Uncertainty continues to prevail on Wall Street during early afternoon trading on Thursday, as investors respond to a mixed bag of corporate and economic news that has left investors guessing on the true state of the economy.
Before the start of trading, financial services giant JP Morgan (JPM) released its first quarter financial results, reporting earnings that fell year-over-year but came in above analyst estimates.
JP Morgan reported first-quarter net income of $2.14 billion or $0.40 per share compared to $2.37 billion or $0.67 per share in the year ago quarter. Analysts had expected the company to report earnings of $0.32 per share. Revenues also beat expectations for the quarter.
Additionally, mobile phone giant Nokia (NOK) is moving higher despite reporting first quarter earnings that fell sharply year-over-year. The company said its earnings for the quarter fell to 3 euro cents per share from 32 euro cents per share last year.
Nokia also said that it expects second quarter worldwide mobile device volume to be flat or show modest sequential growth.
In economic news, initial jobless claims fell by much more than economists had been expecting in the week ended April 11th, according to the weekly report from the Labor Department. Unfortunately, the report also showed that continuing claims rose to another record high.
Initial jobless claims fell to 610,000 from the previous week's revised figure of 663,000. Economists had expected jobless claims to edge up 658,000 from the 654,000 originally reported for the previous week.
At the same time, the Labor Department said that continuing claims in the week ended April 4th rose to 6.022 million from the preceding week's revised level of 5.850 million.
Meanwhile, a Commerce Department report showed that housing starts fell by much more than expected in the month of March, offsetting some of the recent optimism about stabilization in the housing market.
The report showed that housing starts fell 10.8 percent to an annual rate of 510,000 in March from the revised February estimate of 572,000. Economists had expected starts to slip to 540,000 from the 583,000 originally reported for the previous month.
Separately, the Philadelphia Federal Reserve said its index of regional manufacturing activity rose to a negative 24.4 in April from a negative 35.0 in March. While a negative reading indicates a contraction in the sector, the index increased by much more than expected.
In recent trading, the Dow briefly peeked above the unchanged line, but it has moved back to the downside since then and is currently down 11.39 at 8,018.23. On the other hand, the Nasdaq is up 13.77 at 1,640.57 and the S&P 500 is up 1.26 at 853.32.
While many of the major sectors are experiencing choppy trading along with the broader markets, significant weakness is visible in the gold sector. The Amex Gold Bugs Index is currently down 5.4 percent, falling to its worst intraday level in almost a month.
Agnico-Eagle Mines (AEM) is helping to lead the gold sector lower, with the gold miner currently down 7.3 percent. With the decline, shares of Agnico-Eagle are currently poised to end the session at a three-month closing low.
Airline stocks are also posting noteworthy losses on the day, led lower by a 11.5 percent drop by Southwest Airlines Co. (LUV). The company reported a loss for the first quarter that was wider than expected. The Amex Airline Index is down 1.4 percent.
While health insurance and healthcare provider stocks are also seeing some weakness, computer hardware stocks are holding onto strong gains. With Palm (PALM) leading the way higher, the Amex Computer Hardware Index is currently up 3.1 percent.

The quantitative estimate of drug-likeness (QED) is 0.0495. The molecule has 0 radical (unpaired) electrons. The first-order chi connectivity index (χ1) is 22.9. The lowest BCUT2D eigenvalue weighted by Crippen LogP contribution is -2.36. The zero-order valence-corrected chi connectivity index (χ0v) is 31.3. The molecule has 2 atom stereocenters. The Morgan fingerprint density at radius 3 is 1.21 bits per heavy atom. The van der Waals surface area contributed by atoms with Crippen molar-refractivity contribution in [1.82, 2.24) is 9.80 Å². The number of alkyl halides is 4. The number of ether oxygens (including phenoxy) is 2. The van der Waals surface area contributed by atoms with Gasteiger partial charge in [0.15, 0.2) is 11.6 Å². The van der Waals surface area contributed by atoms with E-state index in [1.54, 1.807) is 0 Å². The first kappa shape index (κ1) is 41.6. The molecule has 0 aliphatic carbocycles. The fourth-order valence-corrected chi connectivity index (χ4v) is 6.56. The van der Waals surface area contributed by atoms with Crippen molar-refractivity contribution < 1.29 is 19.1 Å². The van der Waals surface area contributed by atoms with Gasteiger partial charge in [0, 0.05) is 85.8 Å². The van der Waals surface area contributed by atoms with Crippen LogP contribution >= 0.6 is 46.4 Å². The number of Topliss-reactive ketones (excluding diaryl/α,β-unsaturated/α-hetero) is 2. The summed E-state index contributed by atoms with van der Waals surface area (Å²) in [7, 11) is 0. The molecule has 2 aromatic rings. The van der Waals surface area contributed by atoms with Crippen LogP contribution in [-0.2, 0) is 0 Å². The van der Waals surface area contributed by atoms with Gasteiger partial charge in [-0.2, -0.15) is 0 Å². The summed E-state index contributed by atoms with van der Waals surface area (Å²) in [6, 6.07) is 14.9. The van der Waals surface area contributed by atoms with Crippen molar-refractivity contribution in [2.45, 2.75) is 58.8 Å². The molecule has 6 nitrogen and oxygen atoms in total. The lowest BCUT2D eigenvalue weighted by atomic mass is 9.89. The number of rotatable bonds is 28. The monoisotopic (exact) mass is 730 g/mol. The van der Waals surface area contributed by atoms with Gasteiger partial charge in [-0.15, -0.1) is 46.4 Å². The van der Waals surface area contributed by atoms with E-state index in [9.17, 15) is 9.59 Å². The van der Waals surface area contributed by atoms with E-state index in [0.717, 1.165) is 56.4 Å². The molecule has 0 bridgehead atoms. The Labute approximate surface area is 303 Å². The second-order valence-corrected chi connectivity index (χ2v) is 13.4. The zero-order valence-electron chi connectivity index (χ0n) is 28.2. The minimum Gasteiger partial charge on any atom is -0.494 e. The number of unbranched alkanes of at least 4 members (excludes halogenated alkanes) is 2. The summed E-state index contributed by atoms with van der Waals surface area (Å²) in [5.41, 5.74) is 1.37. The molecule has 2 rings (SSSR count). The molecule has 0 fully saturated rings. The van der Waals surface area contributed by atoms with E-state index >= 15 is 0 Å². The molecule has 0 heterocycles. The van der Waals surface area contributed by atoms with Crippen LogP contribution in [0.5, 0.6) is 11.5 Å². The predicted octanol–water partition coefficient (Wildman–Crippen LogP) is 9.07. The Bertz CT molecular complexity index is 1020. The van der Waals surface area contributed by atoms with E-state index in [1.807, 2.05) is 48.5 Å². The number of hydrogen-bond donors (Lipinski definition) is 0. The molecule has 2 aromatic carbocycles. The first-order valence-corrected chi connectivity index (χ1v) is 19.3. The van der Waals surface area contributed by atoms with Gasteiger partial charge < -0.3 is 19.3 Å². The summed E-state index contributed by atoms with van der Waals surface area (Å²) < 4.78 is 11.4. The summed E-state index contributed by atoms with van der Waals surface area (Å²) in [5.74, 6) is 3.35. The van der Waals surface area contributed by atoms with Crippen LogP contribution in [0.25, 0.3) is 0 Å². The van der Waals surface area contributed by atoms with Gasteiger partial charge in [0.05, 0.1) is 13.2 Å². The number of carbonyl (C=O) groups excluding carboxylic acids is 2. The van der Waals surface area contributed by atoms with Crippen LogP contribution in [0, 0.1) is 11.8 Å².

Significant strength is also visible in a number of other technology-related sectors, helping to keep the tech-heavy Nasdaq firmly in positive territory. Some networking, internet, and wireless stocks are posting notable gains.
Railroad and housing stocks are also posting strong gains, with the strength in the housing sector coming in spite of the weak housing starts report.
Stocks In The News
Harley-Davidson (HOG) is posting a 8.8 percent gain after the motorcycle maker reported first quarter earnings that fell year-over-year but reaffirmed its shipment outlook for 2009. At its high for the session, Harley-Davidson was at its best intraday level in over three months.
The company reaffirmed its plans to ship between 264,000 and 273,000 Harley-Davidson motorcycles to dealers worldwide in 2009. The company plans to ship 55,000 to 59,000 Harley-Davidson motorcycles during the second quarter of 2009.
Additionally, Sherwin-Williams (SHW) is posting a gain of 7.9 percent following the release of strong first quarter results that came in better than analysts had anticipated. The company posted first quarter net income of $0.32 per share, compared $0.64 per share in the previous year period. Analysts expected the company to report earnings of $0.21 per share.
Meanwhile, Polycom Inc. (PLCM) is suffering a 4.8 percent decline after the company reported worse-than-expected unadjusted first-quarter earnings.
In overseas trading, the stocks markets across the Asia-Pacific region turned in another mixed performance on Thursday, with most of the markets in the region pulling back off their highs after seeing early strength.
Meanwhile, the major European markets are holding just off their intraday highs. The French CAC 40 Index and the German DAX Index are up 1.8 percent and 1.3 percent, respectively, while the U.K.'s FTSE 100 Index is posting a 2.1 percent gain.
In the bond market, treasuries have come off their lows of the day but remain below the unchanged line. Subsequently, the yield on the benchmark 10-year note is up 4 basis points at 2.799 percent.
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